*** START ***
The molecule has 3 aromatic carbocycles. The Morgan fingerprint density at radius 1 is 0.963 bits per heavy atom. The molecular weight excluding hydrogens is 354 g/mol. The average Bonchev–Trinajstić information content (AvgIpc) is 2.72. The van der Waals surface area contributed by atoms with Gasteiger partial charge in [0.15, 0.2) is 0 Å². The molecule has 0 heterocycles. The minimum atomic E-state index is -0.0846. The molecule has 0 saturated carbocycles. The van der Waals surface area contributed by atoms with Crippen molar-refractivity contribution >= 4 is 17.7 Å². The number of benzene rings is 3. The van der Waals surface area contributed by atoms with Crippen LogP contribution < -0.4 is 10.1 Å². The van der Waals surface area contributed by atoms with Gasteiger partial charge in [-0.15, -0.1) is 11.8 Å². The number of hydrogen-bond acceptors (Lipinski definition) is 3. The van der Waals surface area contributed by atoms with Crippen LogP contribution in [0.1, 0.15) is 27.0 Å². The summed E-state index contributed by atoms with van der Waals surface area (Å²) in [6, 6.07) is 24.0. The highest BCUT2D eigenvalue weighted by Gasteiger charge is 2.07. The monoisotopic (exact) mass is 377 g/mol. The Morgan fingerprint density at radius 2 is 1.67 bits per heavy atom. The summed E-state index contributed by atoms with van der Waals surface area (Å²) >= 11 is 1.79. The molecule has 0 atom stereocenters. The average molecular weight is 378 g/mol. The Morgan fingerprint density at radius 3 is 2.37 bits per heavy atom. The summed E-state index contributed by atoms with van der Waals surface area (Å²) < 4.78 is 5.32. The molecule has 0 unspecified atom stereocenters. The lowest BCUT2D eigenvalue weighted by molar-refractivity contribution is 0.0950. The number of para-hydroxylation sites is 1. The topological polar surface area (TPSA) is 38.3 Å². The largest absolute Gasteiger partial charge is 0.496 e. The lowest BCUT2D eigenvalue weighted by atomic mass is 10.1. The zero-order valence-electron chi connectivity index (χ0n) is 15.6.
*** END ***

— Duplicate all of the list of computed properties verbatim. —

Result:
The molecule has 3 aromatic carbocycles. The Morgan fingerprint density at radius 1 is 0.963 bits per heavy atom. The molecular weight excluding hydrogens is 354 g/mol. The average Bonchev–Trinajstić information content (AvgIpc) is 2.72. The van der Waals surface area contributed by atoms with Gasteiger partial charge in [0.15, 0.2) is 0 Å². The molecule has 0 heterocycles. The minimum atomic E-state index is -0.0846. The molecule has 0 saturated carbocycles. The van der Waals surface area contributed by atoms with Crippen molar-refractivity contribution >= 4 is 17.7 Å². The number of benzene rings is 3. The van der Waals surface area contributed by atoms with Crippen LogP contribution < -0.4 is 10.1 Å². The van der Waals surface area contributed by atoms with Gasteiger partial charge in [-0.15, -0.1) is 11.8 Å². The number of hydrogen-bond acceptors (Lipinski definition) is 3. The van der Waals surface area contributed by atoms with Crippen LogP contribution in [0.1, 0.15) is 27.0 Å². The summed E-state index contributed by atoms with van der Waals surface area (Å²) in [6, 6.07) is 24.0. The highest BCUT2D eigenvalue weighted by Gasteiger charge is 2.07. The monoisotopic (exact) mass is 377 g/mol. The Morgan fingerprint density at radius 2 is 1.67 bits per heavy atom. The summed E-state index contributed by atoms with van der Waals surface area (Å²) >= 11 is 1.79. The molecule has 0 atom stereocenters. The average molecular weight is 378 g/mol. The Morgan fingerprint density at radius 3 is 2.37 bits per heavy atom. The summed E-state index contributed by atoms with van der Waals surface area (Å²) < 4.78 is 5.32. The molecule has 0 unspecified atom stereocenters. The lowest BCUT2D eigenvalue weighted by molar-refractivity contribution is 0.0950. The number of para-hydroxylation sites is 1. The topological polar surface area (TPSA) is 38.3 Å². The largest absolute Gasteiger partial charge is 0.496 e. The lowest BCUT2D eigenvalue weighted by atomic mass is 10.1. The zero-order valence-electron chi connectivity index (χ0n) is 15.6.